Just off a call where we were discussing what it takes to shift paradigms in indigenous social development. We noted that we hear a lot from people that they are busy and challenged and they need clear paths forward otherwise they are wasting their time.
I have a response to that.
We don’t know what we are doing. Everything we have been doing so far has resulted in what we have now. The work of social change – paradigm shifting social innovation – is not easy, clear or efficient. If you are up for it you will confront some of the the following, all of the time:
- Confusion about what we are doing.
- A temptation to blame others for where we are at.
- Conflict with people that tell you you are wasting their time.
- A feeling of being lost, overwhelmed or hopeless.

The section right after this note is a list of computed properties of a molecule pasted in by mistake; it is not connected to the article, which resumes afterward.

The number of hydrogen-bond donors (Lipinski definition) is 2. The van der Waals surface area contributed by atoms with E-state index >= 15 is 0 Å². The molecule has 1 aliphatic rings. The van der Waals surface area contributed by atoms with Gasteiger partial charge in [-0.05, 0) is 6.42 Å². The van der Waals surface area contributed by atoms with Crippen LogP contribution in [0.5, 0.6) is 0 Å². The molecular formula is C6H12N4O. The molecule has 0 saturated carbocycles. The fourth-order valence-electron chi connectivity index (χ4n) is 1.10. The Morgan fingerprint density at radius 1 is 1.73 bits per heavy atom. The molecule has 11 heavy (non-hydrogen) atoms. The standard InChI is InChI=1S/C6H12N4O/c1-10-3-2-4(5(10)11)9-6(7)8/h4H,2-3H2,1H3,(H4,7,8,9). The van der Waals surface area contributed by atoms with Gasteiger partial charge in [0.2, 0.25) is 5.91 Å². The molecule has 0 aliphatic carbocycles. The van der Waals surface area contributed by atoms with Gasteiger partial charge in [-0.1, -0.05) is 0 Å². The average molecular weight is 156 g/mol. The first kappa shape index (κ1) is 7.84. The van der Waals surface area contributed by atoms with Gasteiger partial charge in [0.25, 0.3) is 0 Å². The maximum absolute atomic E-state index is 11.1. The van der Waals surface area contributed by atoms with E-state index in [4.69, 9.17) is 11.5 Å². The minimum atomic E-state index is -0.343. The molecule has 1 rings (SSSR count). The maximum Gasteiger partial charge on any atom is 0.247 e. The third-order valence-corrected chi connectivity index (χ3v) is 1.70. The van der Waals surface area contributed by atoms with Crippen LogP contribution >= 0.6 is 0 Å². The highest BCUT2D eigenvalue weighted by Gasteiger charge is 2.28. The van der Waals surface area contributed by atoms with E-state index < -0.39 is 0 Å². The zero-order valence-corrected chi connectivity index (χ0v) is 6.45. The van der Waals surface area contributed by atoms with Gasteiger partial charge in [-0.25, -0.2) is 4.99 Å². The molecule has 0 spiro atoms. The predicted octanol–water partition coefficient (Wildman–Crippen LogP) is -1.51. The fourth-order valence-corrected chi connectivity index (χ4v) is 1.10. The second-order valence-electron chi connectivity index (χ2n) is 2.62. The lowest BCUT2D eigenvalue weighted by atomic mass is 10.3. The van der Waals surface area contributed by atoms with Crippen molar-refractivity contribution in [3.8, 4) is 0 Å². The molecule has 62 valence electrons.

- Fear that if you try something and it fails, you will be fired, excluded or removed.
- Demands for accountability and reprimands if things don’t work out.
- Worry that you are wasting your time and that things are not going according to plan.
- A reluctance to pour yourself into something in case it fails.
- A reticence to look at behaviours that are holding you back.
Social change is not easy. Asking for it to be made easy is not fair. Leadership in this field needs to be able to host all of these emotional states, and to help people hold each other through very trying times. It is about resilience, the kind that is needed both when things fall apart AND when things take too long to come back together.
Everyone needs to be a leader here, everyone needs to recognize these states in themselves and hold others in compassion when they see them arising in others. Working with the emergent unknown requires pacing, a big heart, and a stout challenge. To create the experiments that help us forward we need to be gentle with judgment, but fiercely committed to harvesting and learning. We need to cultivate nuance, discernment, advocacy and inquiry rather than jumping to conclusions and demanding rational analytical responses to every situation.
You up for that?